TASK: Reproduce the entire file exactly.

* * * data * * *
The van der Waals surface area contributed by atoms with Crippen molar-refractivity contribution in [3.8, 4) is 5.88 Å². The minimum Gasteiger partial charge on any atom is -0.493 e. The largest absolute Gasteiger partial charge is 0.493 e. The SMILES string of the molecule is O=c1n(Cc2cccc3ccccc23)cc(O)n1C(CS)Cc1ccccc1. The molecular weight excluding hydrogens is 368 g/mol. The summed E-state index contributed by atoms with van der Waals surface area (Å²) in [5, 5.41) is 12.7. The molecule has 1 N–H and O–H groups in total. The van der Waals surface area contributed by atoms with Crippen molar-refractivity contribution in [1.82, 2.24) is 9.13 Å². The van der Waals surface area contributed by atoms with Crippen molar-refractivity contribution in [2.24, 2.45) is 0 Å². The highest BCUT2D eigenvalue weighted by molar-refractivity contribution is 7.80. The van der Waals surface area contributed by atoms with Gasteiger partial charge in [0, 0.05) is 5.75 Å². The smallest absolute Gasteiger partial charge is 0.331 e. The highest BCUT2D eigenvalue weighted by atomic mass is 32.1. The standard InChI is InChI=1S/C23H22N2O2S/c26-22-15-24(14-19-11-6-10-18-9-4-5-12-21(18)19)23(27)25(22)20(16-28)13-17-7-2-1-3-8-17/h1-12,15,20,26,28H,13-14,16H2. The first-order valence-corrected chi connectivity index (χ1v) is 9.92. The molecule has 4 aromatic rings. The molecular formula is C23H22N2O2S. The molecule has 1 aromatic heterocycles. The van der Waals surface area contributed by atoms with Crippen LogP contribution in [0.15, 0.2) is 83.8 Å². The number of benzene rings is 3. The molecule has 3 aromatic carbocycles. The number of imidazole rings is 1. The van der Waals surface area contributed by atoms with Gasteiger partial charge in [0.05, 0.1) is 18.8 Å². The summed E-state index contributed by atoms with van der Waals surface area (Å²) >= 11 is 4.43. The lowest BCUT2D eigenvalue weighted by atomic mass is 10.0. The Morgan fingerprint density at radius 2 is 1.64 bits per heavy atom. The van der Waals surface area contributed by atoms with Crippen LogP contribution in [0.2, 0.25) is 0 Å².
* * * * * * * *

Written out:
The van der Waals surface area contributed by atoms with Crippen molar-refractivity contribution in [3.8, 4) is 5.88 Å². The minimum Gasteiger partial charge on any atom is -0.493 e. The largest absolute Gasteiger partial charge is 0.493 e. The SMILES string of the molecule is O=c1n(Cc2cccc3ccccc23)cc(O)n1C(CS)Cc1ccccc1. The molecular weight excluding hydrogens is 368 g/mol. The summed E-state index contributed by atoms with van der Waals surface area (Å²) in [5, 5.41) is 12.7. The molecule has 1 N–H and O–H groups in total. The van der Waals surface area contributed by atoms with Crippen molar-refractivity contribution in [1.82, 2.24) is 9.13 Å². The van der Waals surface area contributed by atoms with Crippen molar-refractivity contribution in [2.24, 2.45) is 0 Å². The highest BCUT2D eigenvalue weighted by molar-refractivity contribution is 7.80. The van der Waals surface area contributed by atoms with Gasteiger partial charge in [0, 0.05) is 5.75 Å². The smallest absolute Gasteiger partial charge is 0.331 e. The highest BCUT2D eigenvalue weighted by atomic mass is 32.1. The standard InChI is InChI=1S/C23H22N2O2S/c26-22-15-24(14-19-11-6-10-18-9-4-5-12-21(18)19)23(27)25(22)20(16-28)13-17-7-2-1-3-8-17/h1-12,15,20,26,28H,13-14,16H2. The first-order valence-corrected chi connectivity index (χ1v) is 9.92. The molecule has 4 aromatic rings. The molecular formula is C23H22N2O2S. The molecule has 1 aromatic heterocycles. The van der Waals surface area contributed by atoms with Crippen LogP contribution in [0.15, 0.2) is 83.8 Å². The number of benzene rings is 3. The molecule has 3 aromatic carbocycles. The number of imidazole rings is 1. The van der Waals surface area contributed by atoms with Gasteiger partial charge in [0.05, 0.1) is 18.8 Å². The summed E-state index contributed by atoms with van der Waals surface area (Å²) >= 11 is 4.43. The lowest BCUT2D eigenvalue weighted by atomic mass is 10.0. The Morgan fingerprint density at radius 2 is 1.64 bits per heavy atom. The van der Waals surface area contributed by atoms with Crippen LogP contribution in [0.2, 0.25) is 0 Å².